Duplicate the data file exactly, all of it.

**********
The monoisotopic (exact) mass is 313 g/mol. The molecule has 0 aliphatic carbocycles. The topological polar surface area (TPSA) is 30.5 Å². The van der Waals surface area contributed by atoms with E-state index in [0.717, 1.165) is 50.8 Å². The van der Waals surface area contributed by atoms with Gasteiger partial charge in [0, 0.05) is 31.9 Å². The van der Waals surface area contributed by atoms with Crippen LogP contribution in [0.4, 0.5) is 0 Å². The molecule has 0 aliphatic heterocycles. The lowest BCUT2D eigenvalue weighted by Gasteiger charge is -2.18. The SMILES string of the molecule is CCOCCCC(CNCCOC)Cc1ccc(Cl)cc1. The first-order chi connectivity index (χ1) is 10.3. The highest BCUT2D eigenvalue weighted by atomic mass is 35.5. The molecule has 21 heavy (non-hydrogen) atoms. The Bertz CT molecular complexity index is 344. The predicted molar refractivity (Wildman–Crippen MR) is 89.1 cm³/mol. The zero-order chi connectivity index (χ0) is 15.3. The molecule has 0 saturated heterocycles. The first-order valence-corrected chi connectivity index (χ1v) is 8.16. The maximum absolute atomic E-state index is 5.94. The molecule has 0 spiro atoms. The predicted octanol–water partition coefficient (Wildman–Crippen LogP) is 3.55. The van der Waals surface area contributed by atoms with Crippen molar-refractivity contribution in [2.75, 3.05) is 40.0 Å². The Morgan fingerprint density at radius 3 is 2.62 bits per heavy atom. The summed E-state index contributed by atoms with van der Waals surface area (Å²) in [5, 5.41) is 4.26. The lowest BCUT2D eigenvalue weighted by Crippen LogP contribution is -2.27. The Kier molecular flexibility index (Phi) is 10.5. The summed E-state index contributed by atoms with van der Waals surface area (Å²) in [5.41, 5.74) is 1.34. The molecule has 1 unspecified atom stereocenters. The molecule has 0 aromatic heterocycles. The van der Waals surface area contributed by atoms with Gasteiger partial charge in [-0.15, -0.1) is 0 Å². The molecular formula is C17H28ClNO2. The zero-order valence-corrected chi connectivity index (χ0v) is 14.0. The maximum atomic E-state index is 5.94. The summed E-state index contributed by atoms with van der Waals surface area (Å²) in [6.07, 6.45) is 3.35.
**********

The monoisotopic (exact) mass is 313 g/mol. The molecule has 0 aliphatic carbocycles. The topological polar surface area (TPSA) is 30.5 Å². The van der Waals surface area contributed by atoms with E-state index in [0.717, 1.165) is 50.8 Å². The van der Waals surface area contributed by atoms with Gasteiger partial charge in [0, 0.05) is 31.9 Å². The van der Waals surface area contributed by atoms with Crippen LogP contribution in [0.4, 0.5) is 0 Å². The molecule has 0 aliphatic heterocycles. The lowest BCUT2D eigenvalue weighted by Gasteiger charge is -2.18. The SMILES string of the molecule is CCOCCCC(CNCCOC)Cc1ccc(Cl)cc1. The first-order chi connectivity index (χ1) is 10.3. The highest BCUT2D eigenvalue weighted by atomic mass is 35.5. The molecule has 21 heavy (non-hydrogen) atoms. The Bertz CT molecular complexity index is 344. The predicted molar refractivity (Wildman–Crippen MR) is 89.1 cm³/mol. The zero-order chi connectivity index (χ0) is 15.3. The molecule has 0 saturated heterocycles. The first-order valence-corrected chi connectivity index (χ1v) is 8.16. The maximum absolute atomic E-state index is 5.94. The molecule has 0 spiro atoms. The predicted octanol–water partition coefficient (Wildman–Crippen LogP) is 3.55. The van der Waals surface area contributed by atoms with Crippen molar-refractivity contribution in [2.75, 3.05) is 40.0 Å². The Morgan fingerprint density at radius 3 is 2.62 bits per heavy atom. The summed E-state index contributed by atoms with van der Waals surface area (Å²) in [5, 5.41) is 4.26. The lowest BCUT2D eigenvalue weighted by Crippen LogP contribution is -2.27. The Kier molecular flexibility index (Phi) is 10.5. The summed E-state index contributed by atoms with van der Waals surface area (Å²) in [5.41, 5.74) is 1.34. The molecule has 1 unspecified atom stereocenters. The molecule has 0 aromatic heterocycles. The van der Waals surface area contributed by atoms with Gasteiger partial charge in [-0.15, -0.1) is 0 Å². The molecular formula is C17H28ClNO2. The zero-order valence-corrected chi connectivity index (χ0v) is 14.0. The maximum atomic E-state index is 5.94. The summed E-state index contributed by atoms with van der Waals surface area (Å²) in [6.07, 6.45) is 3.35.